As regards section 53E, which was challenged on the ground that the selection committee which appoints the chair and members of an appellate tribunal is overseen by the executive, the Delhi High Court referred to Madras Bar Association v Union of India and held that the personnel chosen for the task assigned to COMPAT must be approved by the chief justice and at least one judge of the Supreme Court. Consequently, section 53E, as it stood prior to the 2007 amendment, was declared unconstitutional.

The third issue was objection to section 22(3) due to the 'revolving door' policy, which enables members to participate in only one or some proceedings or cease from participating at their will, which does not guarantee a fair hearing and violates the basic principle of 'one who hears must decide'. The revolving door allegation was based on the premise that certain persons who had heard the final arguments in the original case before the CCI had chosen not to sign the final order of August 25, 2014.

The Delhi High Court held that the possibility of a 'revolving door' did render section 22(3) invalid. The court supported this view by referring to the Supreme Court's decision in State of Rajasthan v Union of India and Sushil Kumar Sharma v Union of India, in which it was observed "the mere possibility of [an] abuse of [a] provision of law does not per se invalidate a legislation. It must be presumed, unless contrary is proved, that administration and application of a particular law would be done not with an evil eye and an unequal hand."

However, bearing in mind the undesirability of a decision by a smaller number of members when a hearing is undertaken by a larger body, the Delhi High Court issued certain directions which will guide the CCI in its hearings and when rendering final decisions. The court stated that when all evidence has been heard, the CCI should set down the case for a final hearing. When the final hearing commences, the membership of the CCI should be constant and the same number of members should write the final order. The court further ordered that no member should take an individual break during the course of the proceedings and re-join the proceedings later as such walk-out/walk-in practice is detrimental to the principles of natural justice.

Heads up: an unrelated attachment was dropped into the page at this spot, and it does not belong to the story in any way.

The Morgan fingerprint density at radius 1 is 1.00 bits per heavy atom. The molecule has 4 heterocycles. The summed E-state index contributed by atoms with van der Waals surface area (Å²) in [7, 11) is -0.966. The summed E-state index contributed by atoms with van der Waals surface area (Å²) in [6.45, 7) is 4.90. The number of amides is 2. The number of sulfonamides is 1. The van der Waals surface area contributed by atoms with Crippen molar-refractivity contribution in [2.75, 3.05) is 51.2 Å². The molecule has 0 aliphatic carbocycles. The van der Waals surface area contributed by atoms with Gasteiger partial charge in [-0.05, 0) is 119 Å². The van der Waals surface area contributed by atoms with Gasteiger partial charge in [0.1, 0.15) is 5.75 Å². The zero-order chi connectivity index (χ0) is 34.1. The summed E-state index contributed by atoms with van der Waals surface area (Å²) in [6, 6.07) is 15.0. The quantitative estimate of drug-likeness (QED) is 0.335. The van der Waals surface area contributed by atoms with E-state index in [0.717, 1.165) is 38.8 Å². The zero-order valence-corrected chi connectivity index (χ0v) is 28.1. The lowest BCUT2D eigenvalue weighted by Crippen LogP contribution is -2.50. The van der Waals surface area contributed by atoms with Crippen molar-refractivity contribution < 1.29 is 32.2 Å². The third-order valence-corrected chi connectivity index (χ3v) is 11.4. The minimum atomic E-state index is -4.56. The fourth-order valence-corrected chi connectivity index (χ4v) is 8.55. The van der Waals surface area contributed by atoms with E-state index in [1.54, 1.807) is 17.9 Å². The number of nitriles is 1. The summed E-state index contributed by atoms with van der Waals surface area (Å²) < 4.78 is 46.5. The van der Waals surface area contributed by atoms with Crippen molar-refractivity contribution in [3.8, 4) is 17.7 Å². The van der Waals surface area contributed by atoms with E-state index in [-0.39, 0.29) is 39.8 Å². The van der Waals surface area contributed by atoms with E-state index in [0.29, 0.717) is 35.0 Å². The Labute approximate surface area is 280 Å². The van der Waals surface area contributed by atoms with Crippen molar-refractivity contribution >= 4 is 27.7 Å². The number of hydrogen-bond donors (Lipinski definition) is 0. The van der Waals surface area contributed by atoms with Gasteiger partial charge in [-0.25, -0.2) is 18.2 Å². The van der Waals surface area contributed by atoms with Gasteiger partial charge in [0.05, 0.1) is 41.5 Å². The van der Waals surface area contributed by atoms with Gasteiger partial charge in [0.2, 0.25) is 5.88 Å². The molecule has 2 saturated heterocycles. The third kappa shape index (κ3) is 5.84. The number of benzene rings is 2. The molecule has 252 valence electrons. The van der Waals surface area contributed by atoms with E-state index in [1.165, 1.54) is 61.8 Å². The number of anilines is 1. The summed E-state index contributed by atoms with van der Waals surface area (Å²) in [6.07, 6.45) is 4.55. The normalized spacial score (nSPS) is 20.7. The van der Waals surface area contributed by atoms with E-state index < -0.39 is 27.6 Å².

Further in line with the fourth issue, the Delhi High Court noted that Excel Crop Care Ltd. v. CCI dealt specifically with the question of subject matter of expansion and that the Supreme Court had clarified that the Director General can expand the subject of investigations, which are not limited to the parties against which allegations have been levied, but may be extended to other associated ones (e.g., third parties). Accordingly, the court was not convinced by the petitioners' plea that the CCI had acted in an illegal manner.


As per the recent amendments in regulations, the parties are required to fill information under the Act to disclose any pending litigation to the CCI. This would enable speedy disposal of cases, prevent forum shopping and overlaps with other sectoral regulators.

The amendments also provide the CCI with the option to reveal the identity of the party filling the information, in the interest of expediency, in cases where confidentiality has been claimed over such identity.

Towards the end of 2019, the CCI also saw the appointment of Justice Sangita Dhingra as a judicial member, in keeping with Delhi High Court's ruling in the Mahindra case that stressed on the requirement of a judicial member while passing the final orders.


The graph of CCI's enforcement has evolved substantially in many sectors and, in the years to come, we expect that its stance will continue to progress, particularly in emerging areas such as digital markets and e-commerce sector. It is expected that the CCI would take some measures to implement a framework for adequate transparency and define basic conditions for e-commerce industry and digital market platforms. In 2020, we also anticipate further streamlining of various substantive and procedural aspects of competition law, based on the Competition Law Review Committee recommendations.